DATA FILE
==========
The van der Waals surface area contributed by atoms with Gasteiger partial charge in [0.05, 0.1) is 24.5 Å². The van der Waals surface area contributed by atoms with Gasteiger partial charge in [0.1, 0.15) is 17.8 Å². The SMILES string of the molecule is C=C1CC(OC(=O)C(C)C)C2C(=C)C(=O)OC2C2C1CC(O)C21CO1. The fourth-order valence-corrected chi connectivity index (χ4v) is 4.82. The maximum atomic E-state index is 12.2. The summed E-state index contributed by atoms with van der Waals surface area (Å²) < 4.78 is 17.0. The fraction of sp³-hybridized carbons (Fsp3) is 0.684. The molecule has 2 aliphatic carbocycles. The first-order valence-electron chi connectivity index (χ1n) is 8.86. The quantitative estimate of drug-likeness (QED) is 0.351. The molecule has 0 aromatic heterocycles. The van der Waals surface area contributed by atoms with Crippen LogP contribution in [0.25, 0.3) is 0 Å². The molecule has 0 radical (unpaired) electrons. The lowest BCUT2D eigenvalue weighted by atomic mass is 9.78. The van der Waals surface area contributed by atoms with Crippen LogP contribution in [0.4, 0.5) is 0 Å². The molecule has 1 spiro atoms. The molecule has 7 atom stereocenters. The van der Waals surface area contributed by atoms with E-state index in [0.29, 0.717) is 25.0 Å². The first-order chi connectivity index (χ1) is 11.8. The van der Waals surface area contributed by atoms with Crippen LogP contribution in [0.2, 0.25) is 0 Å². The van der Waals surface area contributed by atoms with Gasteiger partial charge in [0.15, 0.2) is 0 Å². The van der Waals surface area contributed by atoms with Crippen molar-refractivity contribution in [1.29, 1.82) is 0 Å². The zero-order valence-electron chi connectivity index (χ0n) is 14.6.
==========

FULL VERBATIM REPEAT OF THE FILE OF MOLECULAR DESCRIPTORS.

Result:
The van der Waals surface area contributed by atoms with Gasteiger partial charge in [0.05, 0.1) is 24.5 Å². The van der Waals surface area contributed by atoms with Gasteiger partial charge in [0.1, 0.15) is 17.8 Å². The SMILES string of the molecule is C=C1CC(OC(=O)C(C)C)C2C(=C)C(=O)OC2C2C1CC(O)C21CO1. The fourth-order valence-corrected chi connectivity index (χ4v) is 4.82. The maximum atomic E-state index is 12.2. The summed E-state index contributed by atoms with van der Waals surface area (Å²) < 4.78 is 17.0. The fraction of sp³-hybridized carbons (Fsp3) is 0.684. The molecule has 2 aliphatic carbocycles. The first-order valence-electron chi connectivity index (χ1n) is 8.86. The quantitative estimate of drug-likeness (QED) is 0.351. The molecule has 0 aromatic heterocycles. The van der Waals surface area contributed by atoms with Crippen LogP contribution in [0.25, 0.3) is 0 Å². The molecule has 0 radical (unpaired) electrons. The lowest BCUT2D eigenvalue weighted by atomic mass is 9.78. The van der Waals surface area contributed by atoms with Crippen LogP contribution in [0.4, 0.5) is 0 Å². The molecule has 1 spiro atoms. The molecule has 7 atom stereocenters. The van der Waals surface area contributed by atoms with E-state index in [0.29, 0.717) is 25.0 Å². The first-order chi connectivity index (χ1) is 11.8. The van der Waals surface area contributed by atoms with Crippen LogP contribution in [0.2, 0.25) is 0 Å². The van der Waals surface area contributed by atoms with Gasteiger partial charge in [0.15, 0.2) is 0 Å². The van der Waals surface area contributed by atoms with Crippen molar-refractivity contribution in [1.29, 1.82) is 0 Å². The zero-order valence-electron chi connectivity index (χ0n) is 14.6.